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Did mining cause SA quake?

Aug 06 2014 15:47
Matthew le Cordeur

Cape Town – An inquiry should be held into Tuesday’s 5.5 quake to determine the cause and to find out if mining activity triggered the event, a South African seismotectonics expert said.

Dr Chris Hartnady, the research and technical director of Umvoto Africa, said the US Geological Survey (USGS) had published online records showing that a 4.9 quake, possibly a precursory fore-shock, occurred close to Tuesday’s epicentre on June 15.

He said there were possibly many smaller events between June 15 and August 5, but the global network of the USGS is generally not able to locate South African earthquakes with a magnitude less than 4.5.

The local South African National Seismographic Network (SANSN) operated by the Council for Geoscience is capable of accurately locating micro-earthquakes of magnitude much less than 3, but unfortunately it no longer makes its seismographic data freely available online, according to Hartnady.

What happened between quakes?

“It would be very interesting to know what happened between June 15 and August 5,” Hartnady told Fin24. “The clustering pattern of small events in space and time might give an indication of how the big event was triggered.”

“We need a special commission like the one they set up after the 5.3 earthquake on 9 March 2005 earthquake destroyed a shaft near Stilfontein, about  9km north-east of the two recent Orkney events,” he said. “The 2005 quake was also large enough to be picked up by the global network.

“In the case of some earthquake clusters elsewhere in the world, a pattern called Accelerating Seismic Release (ASR) is recognised as a potential precursory anomaly leading up to the occurrence of large earthquakes. If such an ASR pattern developed near Orkney in the few weeks leading up to the 5.3 quake, it should be evident in catalogue records of the Council for GeoScience (CGS) in Pretoria. Where detected in advance ASR may be useful for short-term earthquake forecasting purposes.

“Data from South Africa’s seismographic network is no longer released to the public in near-real time,” he said. “They are considered as commercial property of the CGS, which in my view is outrageous.”

Readers react

Readers asked what impact mining had on seismic activity. Fin24 user Majaji said the continuous “digging of the earth was causing the earth to be unstable”.

Majaji  wrote: “Why is there no responsibility for those who mine in keeping the underground stable after mining? I know that some will argue that it is not true that mining is causing the earthquakes. Why are we upsetting mother earth? All in the name of profit.”

Fin24 user Shannon Adrianne said the earthquake was caused by creeping acid ground water due to mining. “We are seeing an increase in earthquakes where they are fracking in countries where there were no previous reports of earthquakes. Let this be a lesson for our plans to frack up the Karoo!”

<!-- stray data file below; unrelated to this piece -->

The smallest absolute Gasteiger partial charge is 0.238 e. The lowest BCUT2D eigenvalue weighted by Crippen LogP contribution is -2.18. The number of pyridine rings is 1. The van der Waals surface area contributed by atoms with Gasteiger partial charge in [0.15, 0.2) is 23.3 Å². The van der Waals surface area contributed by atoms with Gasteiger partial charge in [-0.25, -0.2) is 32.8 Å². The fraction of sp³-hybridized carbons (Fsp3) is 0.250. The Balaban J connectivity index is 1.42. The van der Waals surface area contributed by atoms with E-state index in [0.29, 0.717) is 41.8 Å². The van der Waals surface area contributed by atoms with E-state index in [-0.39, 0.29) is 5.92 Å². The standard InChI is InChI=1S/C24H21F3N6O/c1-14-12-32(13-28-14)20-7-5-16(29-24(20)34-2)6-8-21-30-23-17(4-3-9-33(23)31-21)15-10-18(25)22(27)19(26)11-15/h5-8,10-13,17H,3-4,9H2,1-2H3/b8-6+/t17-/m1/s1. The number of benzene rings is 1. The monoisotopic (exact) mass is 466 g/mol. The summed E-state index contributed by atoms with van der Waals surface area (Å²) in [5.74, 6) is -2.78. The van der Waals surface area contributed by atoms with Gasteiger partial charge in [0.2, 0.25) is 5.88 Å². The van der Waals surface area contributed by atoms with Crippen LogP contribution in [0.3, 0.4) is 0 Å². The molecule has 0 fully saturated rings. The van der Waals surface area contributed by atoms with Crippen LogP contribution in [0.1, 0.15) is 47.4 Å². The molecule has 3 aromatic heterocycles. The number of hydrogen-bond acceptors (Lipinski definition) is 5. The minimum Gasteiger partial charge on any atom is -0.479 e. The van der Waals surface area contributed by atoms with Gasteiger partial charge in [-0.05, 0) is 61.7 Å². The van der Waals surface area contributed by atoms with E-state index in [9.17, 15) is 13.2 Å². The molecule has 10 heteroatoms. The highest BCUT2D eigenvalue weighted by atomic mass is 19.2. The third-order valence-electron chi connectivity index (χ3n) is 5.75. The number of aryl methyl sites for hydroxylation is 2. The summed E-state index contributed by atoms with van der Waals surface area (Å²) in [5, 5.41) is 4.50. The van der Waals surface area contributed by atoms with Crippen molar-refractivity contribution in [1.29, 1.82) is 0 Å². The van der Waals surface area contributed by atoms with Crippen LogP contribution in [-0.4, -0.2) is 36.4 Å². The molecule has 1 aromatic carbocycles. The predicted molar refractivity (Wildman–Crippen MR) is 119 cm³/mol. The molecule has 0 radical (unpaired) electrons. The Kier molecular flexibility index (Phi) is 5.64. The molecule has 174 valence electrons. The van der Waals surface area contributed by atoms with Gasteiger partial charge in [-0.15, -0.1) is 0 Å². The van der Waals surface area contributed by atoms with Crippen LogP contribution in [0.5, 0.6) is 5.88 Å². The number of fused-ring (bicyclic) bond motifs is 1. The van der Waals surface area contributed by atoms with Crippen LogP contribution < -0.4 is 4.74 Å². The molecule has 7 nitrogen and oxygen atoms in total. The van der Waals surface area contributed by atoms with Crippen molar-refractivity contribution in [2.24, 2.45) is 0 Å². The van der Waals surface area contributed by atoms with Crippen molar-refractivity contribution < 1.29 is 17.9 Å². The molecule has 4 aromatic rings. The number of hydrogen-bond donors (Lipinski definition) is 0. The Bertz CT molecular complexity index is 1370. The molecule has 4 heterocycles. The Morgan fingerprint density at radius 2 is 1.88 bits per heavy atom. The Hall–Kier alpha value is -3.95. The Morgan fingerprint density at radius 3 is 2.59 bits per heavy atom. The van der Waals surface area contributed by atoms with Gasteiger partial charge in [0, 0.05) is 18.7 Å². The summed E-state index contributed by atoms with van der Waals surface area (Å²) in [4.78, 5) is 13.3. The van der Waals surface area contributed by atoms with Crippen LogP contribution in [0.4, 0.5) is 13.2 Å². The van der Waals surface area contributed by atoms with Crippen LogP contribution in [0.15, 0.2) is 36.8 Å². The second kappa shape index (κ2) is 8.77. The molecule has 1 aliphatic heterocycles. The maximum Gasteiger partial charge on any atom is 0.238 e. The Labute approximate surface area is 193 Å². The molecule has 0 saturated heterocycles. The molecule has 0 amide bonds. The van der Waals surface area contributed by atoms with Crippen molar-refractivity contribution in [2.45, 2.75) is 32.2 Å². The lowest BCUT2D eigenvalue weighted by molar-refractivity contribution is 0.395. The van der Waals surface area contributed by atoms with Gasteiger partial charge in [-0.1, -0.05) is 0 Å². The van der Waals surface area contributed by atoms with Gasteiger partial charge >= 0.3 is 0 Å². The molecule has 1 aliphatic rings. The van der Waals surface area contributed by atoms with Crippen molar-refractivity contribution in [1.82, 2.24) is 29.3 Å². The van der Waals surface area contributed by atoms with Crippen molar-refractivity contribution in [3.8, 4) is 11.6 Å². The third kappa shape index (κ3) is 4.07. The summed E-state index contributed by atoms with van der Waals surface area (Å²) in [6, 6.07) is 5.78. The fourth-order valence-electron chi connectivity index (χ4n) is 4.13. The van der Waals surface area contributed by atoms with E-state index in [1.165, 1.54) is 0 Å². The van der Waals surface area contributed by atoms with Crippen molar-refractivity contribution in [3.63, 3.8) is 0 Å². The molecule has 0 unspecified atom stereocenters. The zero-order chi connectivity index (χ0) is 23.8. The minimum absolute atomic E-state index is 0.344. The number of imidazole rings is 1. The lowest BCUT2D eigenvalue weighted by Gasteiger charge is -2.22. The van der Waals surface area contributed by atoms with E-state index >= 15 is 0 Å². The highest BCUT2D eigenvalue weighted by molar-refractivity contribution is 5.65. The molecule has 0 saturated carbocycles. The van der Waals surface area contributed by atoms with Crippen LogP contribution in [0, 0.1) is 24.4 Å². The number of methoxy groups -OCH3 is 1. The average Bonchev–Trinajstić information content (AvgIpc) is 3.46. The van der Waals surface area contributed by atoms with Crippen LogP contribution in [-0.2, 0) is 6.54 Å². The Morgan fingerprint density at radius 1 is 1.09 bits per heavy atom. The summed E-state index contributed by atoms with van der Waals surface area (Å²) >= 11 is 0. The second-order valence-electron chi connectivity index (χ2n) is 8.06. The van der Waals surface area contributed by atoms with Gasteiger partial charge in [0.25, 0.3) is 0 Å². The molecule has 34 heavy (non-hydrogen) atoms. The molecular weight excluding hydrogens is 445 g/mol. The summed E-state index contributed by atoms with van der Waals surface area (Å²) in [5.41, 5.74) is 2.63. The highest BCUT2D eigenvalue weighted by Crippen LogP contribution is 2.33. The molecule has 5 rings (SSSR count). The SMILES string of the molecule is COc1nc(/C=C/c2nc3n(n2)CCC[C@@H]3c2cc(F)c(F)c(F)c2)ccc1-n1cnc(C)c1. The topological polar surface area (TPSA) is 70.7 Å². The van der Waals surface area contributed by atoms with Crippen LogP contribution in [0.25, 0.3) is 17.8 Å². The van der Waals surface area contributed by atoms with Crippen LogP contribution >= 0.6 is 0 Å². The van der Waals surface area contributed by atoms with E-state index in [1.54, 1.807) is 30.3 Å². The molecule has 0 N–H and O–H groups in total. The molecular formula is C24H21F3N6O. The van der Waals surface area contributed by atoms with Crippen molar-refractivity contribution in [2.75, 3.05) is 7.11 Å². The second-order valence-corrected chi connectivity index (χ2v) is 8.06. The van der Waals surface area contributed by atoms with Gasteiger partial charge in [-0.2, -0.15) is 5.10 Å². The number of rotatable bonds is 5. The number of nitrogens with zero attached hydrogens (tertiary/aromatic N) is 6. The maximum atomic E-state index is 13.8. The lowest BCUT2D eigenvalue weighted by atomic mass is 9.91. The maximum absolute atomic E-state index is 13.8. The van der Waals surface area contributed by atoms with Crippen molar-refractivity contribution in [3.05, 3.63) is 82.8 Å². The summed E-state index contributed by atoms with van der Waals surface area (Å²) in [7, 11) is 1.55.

The quake

Hartnady said that the Orkney earthquake occurred in the upper, brittle layer of the Earth’s crust, with a focal depth of 12km according to more sophisticated estimates by the USGS. About 10cm of sudden horizontal slip occurred along a near-vertical fault surface with a length of about 10km and probably an East-West orientation.  

Micro-earthquake tremors are happening all the time in mining areas. “Active mining, such as still occurs in the Klerksdorp-Orkney-Stilfontein-Hartebeestfontein (KOSH) goldfield, triggers seismic events or rock bursts close to the working face,” he said. “They kill miners if they are not careful.”

“The Vaal Reef is offset by faults, which miners have to forecast and they mine through those faults, he said. “Those faults are weak and highly stressed. It’s possible for changes in stress patterns to trigger other events some distance from the mining face or along the fault line.”

“The tectonic strain produced by the driving forces of African plate motion, builds up very slowly over  millennia leading to a state of fracture criticality, where faults in the crust are everywhere close to the point of failure,” he said. “Therefore a small trigger event in the mine can propagate along a fault, which then suddenly gives way and slips to release the stored elastic energy. That’s what I think happened.”

In other others like the West, Central and East Rand areas, where deep mining has ceased, there may now be an increase in seismicity due to rising water levels,” he said. “This is because of the lack of pump-station maintenance and flooding in disused mines, causing potentially unstable faults to be weakened by rising fluid pressures in fractured zones.”

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north west  |  mining accident  |  sa quake  |  mining
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